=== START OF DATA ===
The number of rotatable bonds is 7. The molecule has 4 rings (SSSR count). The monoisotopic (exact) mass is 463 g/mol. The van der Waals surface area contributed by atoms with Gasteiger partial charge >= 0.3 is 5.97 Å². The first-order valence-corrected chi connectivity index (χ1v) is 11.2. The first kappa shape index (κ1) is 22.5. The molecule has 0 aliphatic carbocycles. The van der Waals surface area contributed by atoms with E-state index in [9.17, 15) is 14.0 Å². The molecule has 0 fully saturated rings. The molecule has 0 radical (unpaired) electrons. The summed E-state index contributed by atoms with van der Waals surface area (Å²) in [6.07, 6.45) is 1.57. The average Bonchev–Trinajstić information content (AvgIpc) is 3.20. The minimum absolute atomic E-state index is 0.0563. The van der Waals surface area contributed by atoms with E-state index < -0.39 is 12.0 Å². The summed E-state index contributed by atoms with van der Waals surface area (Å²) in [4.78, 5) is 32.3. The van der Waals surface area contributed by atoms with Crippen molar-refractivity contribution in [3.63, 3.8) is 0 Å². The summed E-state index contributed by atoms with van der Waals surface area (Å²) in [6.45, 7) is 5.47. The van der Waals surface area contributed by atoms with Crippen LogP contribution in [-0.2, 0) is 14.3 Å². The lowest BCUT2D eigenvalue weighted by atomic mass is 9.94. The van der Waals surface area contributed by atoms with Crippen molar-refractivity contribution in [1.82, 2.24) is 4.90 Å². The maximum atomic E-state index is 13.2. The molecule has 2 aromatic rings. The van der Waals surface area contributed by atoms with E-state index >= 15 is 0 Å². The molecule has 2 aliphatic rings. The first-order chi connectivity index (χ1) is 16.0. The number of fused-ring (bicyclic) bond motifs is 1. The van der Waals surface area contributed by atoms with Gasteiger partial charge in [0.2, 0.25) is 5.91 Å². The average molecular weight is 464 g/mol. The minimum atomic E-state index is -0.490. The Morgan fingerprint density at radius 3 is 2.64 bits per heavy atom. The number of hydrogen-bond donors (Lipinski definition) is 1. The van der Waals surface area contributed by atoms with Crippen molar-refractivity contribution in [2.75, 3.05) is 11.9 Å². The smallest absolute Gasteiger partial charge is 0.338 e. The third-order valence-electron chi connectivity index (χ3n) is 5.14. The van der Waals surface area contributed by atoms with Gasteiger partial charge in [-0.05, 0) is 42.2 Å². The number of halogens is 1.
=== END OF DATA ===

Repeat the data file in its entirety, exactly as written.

The number of rotatable bonds is 7. The molecule has 4 rings (SSSR count). The monoisotopic (exact) mass is 463 g/mol. The van der Waals surface area contributed by atoms with Gasteiger partial charge >= 0.3 is 5.97 Å². The first-order valence-corrected chi connectivity index (χ1v) is 11.2. The first kappa shape index (κ1) is 22.5. The molecule has 0 aliphatic carbocycles. The van der Waals surface area contributed by atoms with E-state index in [9.17, 15) is 14.0 Å². The molecule has 0 fully saturated rings. The molecule has 0 radical (unpaired) electrons. The summed E-state index contributed by atoms with van der Waals surface area (Å²) in [6.07, 6.45) is 1.57. The average Bonchev–Trinajstić information content (AvgIpc) is 3.20. The minimum absolute atomic E-state index is 0.0563. The van der Waals surface area contributed by atoms with E-state index < -0.39 is 12.0 Å². The summed E-state index contributed by atoms with van der Waals surface area (Å²) in [4.78, 5) is 32.3. The van der Waals surface area contributed by atoms with Crippen molar-refractivity contribution in [3.63, 3.8) is 0 Å². The summed E-state index contributed by atoms with van der Waals surface area (Å²) in [6.45, 7) is 5.47. The van der Waals surface area contributed by atoms with Crippen LogP contribution in [-0.2, 0) is 14.3 Å². The lowest BCUT2D eigenvalue weighted by atomic mass is 9.94. The van der Waals surface area contributed by atoms with Crippen molar-refractivity contribution in [1.82, 2.24) is 4.90 Å². The maximum atomic E-state index is 13.2. The molecule has 2 aromatic rings. The van der Waals surface area contributed by atoms with E-state index >= 15 is 0 Å². The molecule has 2 aliphatic rings. The first-order chi connectivity index (χ1) is 16.0. The number of fused-ring (bicyclic) bond motifs is 1. The van der Waals surface area contributed by atoms with Gasteiger partial charge in [0.2, 0.25) is 5.91 Å². The average molecular weight is 464 g/mol. The minimum atomic E-state index is -0.490. The Morgan fingerprint density at radius 3 is 2.64 bits per heavy atom. The number of hydrogen-bond donors (Lipinski definition) is 1. The van der Waals surface area contributed by atoms with Crippen molar-refractivity contribution in [2.75, 3.05) is 11.9 Å². The smallest absolute Gasteiger partial charge is 0.338 e. The third-order valence-electron chi connectivity index (χ3n) is 5.14. The van der Waals surface area contributed by atoms with Gasteiger partial charge in [-0.05, 0) is 42.2 Å². The number of halogens is 1.